This is a time when Canada must harness its community-driven resilience. We’re asking you to share examples of how Canadian communities are responding to the crisis with creativity and imagination. Collective problem-solving and collaboration will be instrumental in how Canada mitigates the local impacts of COVID-19 and creates on-the-ground solutions.
Downtown Prince George’s Plaid Friday asks you to show local businesses some love
Plaid Friday, the local alternative to ‘Black Friday’. The annual event to encourage people to spend their dollars locally, have some fun wearing plaid and to celebrate the diversity and creativity of local and independent businesses is taking place this Friday in Prince George. The fifth annual Plaid Friday campaign for Prince George will look a little different in 2020 as organizers adhere to all COVID-19 public health restrictions. This year all you have to do is put on something plaid —pretty much the uniform of northern B.C. – and shop locally.
British Columbians have purchased over $439,000 in gift certificates from 1,430 businesses in the 109 communities on the Support Local BC website.
TD Bank Group (TD) launched $25 million TD Community Resilience Initiative to help support organizations delivering front line and long-term programs and services that are critical during this time
HireHeelsYYC is helping Calgary residents feel the fantasy of drag performance right from their front lawn
More than a dozen local acts are available for socially distant performances for birthdays, anniversaries or just to relieve your isolation boredom.
The Neighbourgood is a website that matches businesses that need marketing help with freelancers willing to donate time as well as selling gift cards on behalf of local businesses
Localhood.com is a website filled with visual stories about the experiences people can have in Toronto, created by the locals themselves.
The City of Edmonton is using $11M from the police budget to reimagine community safety with the hope that this reallocation of funds will better serve folks made vulnerable by “cracks in the system”.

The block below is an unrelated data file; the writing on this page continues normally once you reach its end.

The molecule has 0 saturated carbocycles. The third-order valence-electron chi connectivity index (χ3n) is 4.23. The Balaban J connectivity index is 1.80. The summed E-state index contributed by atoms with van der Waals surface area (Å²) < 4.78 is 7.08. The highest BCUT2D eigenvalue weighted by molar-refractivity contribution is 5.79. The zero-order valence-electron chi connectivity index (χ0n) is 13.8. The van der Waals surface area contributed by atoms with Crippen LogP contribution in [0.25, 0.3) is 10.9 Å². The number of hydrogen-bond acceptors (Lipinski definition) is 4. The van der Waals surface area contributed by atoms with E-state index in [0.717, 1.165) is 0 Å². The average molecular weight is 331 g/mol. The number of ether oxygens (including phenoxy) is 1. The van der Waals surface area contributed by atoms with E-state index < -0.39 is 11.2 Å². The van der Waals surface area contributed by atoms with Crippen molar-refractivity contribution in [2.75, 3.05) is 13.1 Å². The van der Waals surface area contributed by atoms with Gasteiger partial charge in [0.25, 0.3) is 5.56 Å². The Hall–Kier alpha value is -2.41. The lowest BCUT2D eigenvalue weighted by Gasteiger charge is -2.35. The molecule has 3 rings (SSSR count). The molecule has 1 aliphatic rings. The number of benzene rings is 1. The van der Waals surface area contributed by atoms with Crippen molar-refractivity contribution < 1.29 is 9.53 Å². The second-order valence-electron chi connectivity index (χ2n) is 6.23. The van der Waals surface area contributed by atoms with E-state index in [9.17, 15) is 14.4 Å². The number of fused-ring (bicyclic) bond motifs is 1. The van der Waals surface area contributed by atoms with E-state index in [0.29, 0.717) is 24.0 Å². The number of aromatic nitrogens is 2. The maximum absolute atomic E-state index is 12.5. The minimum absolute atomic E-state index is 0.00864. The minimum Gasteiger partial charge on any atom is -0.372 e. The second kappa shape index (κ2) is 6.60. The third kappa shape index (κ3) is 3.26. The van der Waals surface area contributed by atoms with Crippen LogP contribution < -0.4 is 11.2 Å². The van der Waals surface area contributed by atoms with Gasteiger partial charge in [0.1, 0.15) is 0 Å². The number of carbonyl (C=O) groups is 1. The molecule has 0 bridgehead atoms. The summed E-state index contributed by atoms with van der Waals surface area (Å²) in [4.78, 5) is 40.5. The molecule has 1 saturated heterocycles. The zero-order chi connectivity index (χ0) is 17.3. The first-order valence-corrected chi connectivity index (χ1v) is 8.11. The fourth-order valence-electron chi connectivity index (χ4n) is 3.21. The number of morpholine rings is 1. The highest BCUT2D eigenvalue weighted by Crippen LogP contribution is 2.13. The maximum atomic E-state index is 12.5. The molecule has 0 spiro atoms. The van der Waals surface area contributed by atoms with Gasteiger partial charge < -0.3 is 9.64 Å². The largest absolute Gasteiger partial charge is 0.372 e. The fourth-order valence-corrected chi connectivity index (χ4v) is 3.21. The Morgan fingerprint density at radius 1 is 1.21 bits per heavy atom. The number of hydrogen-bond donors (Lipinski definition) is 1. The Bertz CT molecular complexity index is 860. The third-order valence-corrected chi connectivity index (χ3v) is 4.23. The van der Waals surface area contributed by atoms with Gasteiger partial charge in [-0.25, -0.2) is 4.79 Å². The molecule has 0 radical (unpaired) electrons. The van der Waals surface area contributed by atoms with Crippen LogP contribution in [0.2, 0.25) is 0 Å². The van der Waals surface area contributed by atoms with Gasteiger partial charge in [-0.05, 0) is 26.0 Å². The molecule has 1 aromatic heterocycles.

The mandate of the Community Safety and Well-Being Task Force is to initiate an inclusive relationship-based process to create actionable recommendations for Council regarding the future of community safety and well-being in the city that are anti-racist. (Bylaw 19407). Through an inclusive, relationship-based approach the Task Force will explore how services users and service providers can work together to create actionable funding suggestions and policy changes to achieve better outcomes.
Edmonton and Calgary have been using Community Revitalization Levies (tax increment financing) to fund large scale redevelopment, clean brownfield sites and improve city building
Planned redevelopment can also address socio-economic and environmental issues typically found in blighted areas. As the area is revitalized, the larger tax base benefits all taxpayers. The link provides an overview of CRLs in Alberta and lists some of the active ones.
A carbon budget for Edmonton was developed using a similar approach to that used for the C40 Cities
To meet the City’s ambitious climate targets, a carbon budget was developed to provide staff with the ability to:
● Estimate GHG emissions or reductions that will result from proposed projects, programs, initiatives or operating processes;
● Do so using consistent formulas, factors and assumptions that are aligned with international best practices; and